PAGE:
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Classification of Receivables

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Classification of Receivables

Chapter 8

    Receivables

    Classification of Receivables

    Receivables:

    o Includes all money claims against other entities, including

    people, business firms, and other organization.

    o Are usually a significant portion of the total current assets.

    o Types of Receivables:

    o Accounts receivable :

    ; Results from the sale of merchandise on

    credit and expected to be collected within a

    relatively short period, such as 30 or 60 days.

    o Notes receivable:

    ; Are amounts that customer owe, for which a

    formal written instrument of credit has been

    issued.

    ; Are usually used for credit periods of more

    than sixty days.

    ; May be used to settle a customer’s accounts

    receivable

Uncollectible receivables

    o When allowing customers to purchase on credit, we run the risk

    of nonpayment.

    o Many retail businesses may shift the risk of uncollectible to

    other companies. Allow only VISA or Mastercard.

    o Companies may also sell their receivables to other companies.

    Usually companies issue their own credit cards.

    o Regardless of the care used in granting credit and the collection

    procedures used, a part of the credit sales will not be collectible.

    o Bad debts expenses operating expense recorded from

    the uncollectible receivables.

Created by: M. Mari

    Fall 2007

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Chapter 8

    Receivables

    Two methods of accounting for receivables:

    1. Allowance method

     2. Direct write off method

    Remember from Why? Allowance method: Chapter 1 ! Matching ; Required by generally accepted accounting principles principle

    (GAAP)

    ; Estimates the accounts receivable that will not be collected

    and records bad debt expense for this estimate at the end of

    each accounting period.

    ; We create a CONTRA ASSET ACCOUNT called Allowance

    for Bad Debts. It increases with a credit.

    ; Record the total estimate that has not been written off.

    ; Entry is considered an adjusting entry.

    Example 1: Suppose that accounts receivable have a balance of $105,000 and it is estimated that $4,000 will go bad in the next period.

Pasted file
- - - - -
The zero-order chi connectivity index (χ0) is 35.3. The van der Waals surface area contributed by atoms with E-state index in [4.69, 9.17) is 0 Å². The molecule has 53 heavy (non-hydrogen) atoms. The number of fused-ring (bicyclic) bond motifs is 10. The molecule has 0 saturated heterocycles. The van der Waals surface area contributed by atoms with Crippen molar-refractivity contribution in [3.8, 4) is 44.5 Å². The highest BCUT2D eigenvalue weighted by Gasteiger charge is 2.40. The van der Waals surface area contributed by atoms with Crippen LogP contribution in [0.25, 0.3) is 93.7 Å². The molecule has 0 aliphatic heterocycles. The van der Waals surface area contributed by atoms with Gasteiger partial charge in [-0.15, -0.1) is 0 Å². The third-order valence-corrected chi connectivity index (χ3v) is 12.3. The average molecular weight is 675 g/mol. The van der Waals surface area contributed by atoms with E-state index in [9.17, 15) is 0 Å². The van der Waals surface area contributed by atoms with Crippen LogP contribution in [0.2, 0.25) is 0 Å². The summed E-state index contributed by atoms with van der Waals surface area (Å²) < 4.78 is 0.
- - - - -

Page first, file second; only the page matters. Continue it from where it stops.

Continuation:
Date Account Pr Debit Credit

    May Uncollectible account 4,000

    21 expense

     Allowance for bad debts 4,000

Net Realizable Value =

     Accounts receivable balance Allowance for bad debts

    What is really expected to be collected!

Created by: M. Mari

    Fall 2007

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Chapter 8

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    Write offs to the Allowance Account

    o Once that we determine that a particular customer will be not

    collectible, we write off the account.

    o The write off consists of reducing the allowance account by the

    amount of the write off and removing the uncollectible account

    from accounts receivable.

    Example 2: Suppose that J Mays account with a balance of $1,200 is uncollectible.

Date Account Pr Debit Credit

    May Allowance account 1,200

    31

     Accounts receivable 1,200

Estimating Uncollectibles

    o The allowance method estimates bad debts expense at the end

    of the period.

    o Estimate of uncollectibles at the end of a fiscal period is based

    on past experience and forecasts of the future.

    o Two methods are used:

    o Estimated based on percentage of sales

    o Analysis of accounts receivable.

     Estimate Based on Sales:

    o We assume that a percentage of credit sales will go

    bad and record that as the adjusting entry.

    Example 3: Suppose that credit sales for the period were $800,000 of which 1% is expected to be uncollectible. Record the entry. Created by: M. Mari

    Fall 2007

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Chapter 8

    Receivables

     $800,000 x 1% = $ 8,000

     Account Pr Debit Credit

May Uncollectible account 8,000

    21 expense

     Allowance account 8,000

    Example 4: Suppose that the company expects 3% of credit sales to go uncollected. A review of the trial balance shows:

     Sales $1,000,000 of which 45% are cash sales.

     Accounts receivable has a balance of $70,000.

     Allowance for bad debts has credit balance of $2,000.

    Credit sales are $1,000,000 x 55% = $550,000 Estimate is $550,000 x 3% = $16,500

    Allowance for Bad Debts

    CREDIT DEBIT

    $2,000 balance

    $16,500 should be balance

As a result of the credit balance in the Allowance account, we will

    record the entry not for $16,500 but $14,500 ( $16,500 - $2,000).

Date Account Pr Debit Credit

    May Uncollectible account 14,500

    21 expense

     Allowance account 14,500

Created by: M. Mari

    Fall 2007

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Chapter 8

    Receivables

    Example 5: Suppose that the company expects 3% of credit sales to go uncollected. A review of the trial balance shows:

     Sales $1,000,000 of which 45% are cash sales.

     Accounts receivable has a balance of $70,000.

     Allowance for bad debts has debit balance of $2,000.

    Credit sales are $1,000,000 x 55% = $550,000 Estimate is $550,000 x 3% = $16,500

    Allowance for Bad Debts

     DEBIT CREDIT